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Ex-Siegelman lawyer says Washington steered case
Former governor's prosecutor disputes Jones' testimony to panel

By Ben Evans
Associated Press Writer

WASHINGTON — A former lawyer for Don Siegelman told a congressional committee Tuesday that Washington officials — not local prosecutors — appeared to be steering the case against the former Democratic Alabama governor.

Doug Jones, a former U.S. attorney in the Clinton administration who later defended Siegelman, said he believes local prosecutors were in control early on.

But he said after the case appeared to stall in 2004 and prosecutors hinted that it may be dropped, Washington officials became much more involved and were "fishing around for anything they could find."

"All of this was absolutely stunning and a complete reversal of what we had been told only a few months before," Jones said at a House hearing on whether the Bush administration has used the justice system for partisan gains. "It was not a review. It was as if the case started all over again."

Louis Franklin, the chief prosecutor in the case, disputed Jones' testimony later in the day, saying he and other career prosecutors in Montgomery always directed the prosecution and that no one ever suggested that it might be dropped.

"We never told him that we were backing off of that case. Not at any point did we ever say that," Franklin said in a phone interview. "I made him aware that we had a strong case and we were moving forward unless they showed us something proving that we're looking at this the wrong way."

Franklin said Justice's Office of Public Integrity in Washington helped, as they routinely do on public corruption case. But Washington didn't pressure prosecutors to pursue it, he said.

Jones testified before a House Judiciary panel examining the Siegelman case and two others from Wisconsin and Pennsylvania as potential examples of "selective prosecution" by the Justice Department under President Bush. Siegelman's wife, Lori, attended the hearing, sitting in the front row.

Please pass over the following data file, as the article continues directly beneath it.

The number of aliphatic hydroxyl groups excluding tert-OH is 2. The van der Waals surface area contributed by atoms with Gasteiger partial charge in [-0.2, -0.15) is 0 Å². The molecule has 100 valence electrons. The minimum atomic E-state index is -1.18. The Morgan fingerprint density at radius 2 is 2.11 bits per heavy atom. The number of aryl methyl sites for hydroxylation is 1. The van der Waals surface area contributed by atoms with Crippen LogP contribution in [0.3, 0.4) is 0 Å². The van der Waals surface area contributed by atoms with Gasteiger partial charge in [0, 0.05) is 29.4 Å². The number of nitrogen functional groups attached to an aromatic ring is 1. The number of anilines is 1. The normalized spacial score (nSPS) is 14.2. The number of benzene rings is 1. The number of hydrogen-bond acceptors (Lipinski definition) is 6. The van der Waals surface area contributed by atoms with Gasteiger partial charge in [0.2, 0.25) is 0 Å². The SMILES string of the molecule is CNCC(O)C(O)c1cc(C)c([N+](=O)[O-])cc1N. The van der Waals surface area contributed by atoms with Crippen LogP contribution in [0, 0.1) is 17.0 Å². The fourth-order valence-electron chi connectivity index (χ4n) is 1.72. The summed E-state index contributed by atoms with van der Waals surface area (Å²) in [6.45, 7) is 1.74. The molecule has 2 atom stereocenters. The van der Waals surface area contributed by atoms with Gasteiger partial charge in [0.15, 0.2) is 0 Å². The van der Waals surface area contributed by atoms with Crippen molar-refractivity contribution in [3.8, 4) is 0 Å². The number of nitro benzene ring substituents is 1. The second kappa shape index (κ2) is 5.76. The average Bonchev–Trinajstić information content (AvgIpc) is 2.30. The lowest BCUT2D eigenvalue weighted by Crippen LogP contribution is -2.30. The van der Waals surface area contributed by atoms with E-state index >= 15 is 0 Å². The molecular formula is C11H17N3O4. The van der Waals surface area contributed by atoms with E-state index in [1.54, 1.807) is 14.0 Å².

Republican attorney Jill Simpson of Rainsville — who has given sworn testimony that she heard fellow Republicans on Gov. Bob Riley's campaign discussing Bush adviser Karl Rove's involvement in the Siegelman prosecution in 2002 — was not called to testify.

But Rep. Artur Davis, a Birmingham Democrat, said Jones' testimony Tuesday and the earlier allegations from Simpson should prompt Congress to ramp up its investigation. Striking a more aggressive tone on the Siegelman affair than he has before, Davis called on the committee to subpoena Rove to get more information.

"Every time you look at the twists and turns of this case, you see the presence of partisan politics," Davis said. "Politics influenced this case. That's the irresistible conclusion based on the facts."

Republicans on the committee, however, said there was no evidence of prosecutorial misconduct and accused Democrats of meddling with the justice system, particularly with the Siegelman case under appeal.

"Gov. Siegelman was found to be a corrupt politician who sold his public office for money," said Rep. J. Randy Forbes, R-Va. "His credibility is no different than any other criminal with a motive to say anything to get out of prison. What is unusual today is that the majority is conducting an investigation based on these claims."

Siegelman, who was elected in 1998 and served one term, was convicted last year on federal bribery, conspiracy, mail fraud and obstruction of justice charges.

In the key charge, he was accused of appointing former HealthSouth CEO Richard Scrushy to an influential hospital regulatory board in exchange for Scrushy arranging $500,000 in contributions to Siegelman's campaign for a state lottery.

Siegelman, who has long alleged that his prosecution was politically motivated, recently began serving a sentence of more than seven years in a Louisiana prison.

Copyright 2005 Associated Press. All rights reserved. This material may not be published, broadcast, rewritten or redistributed.

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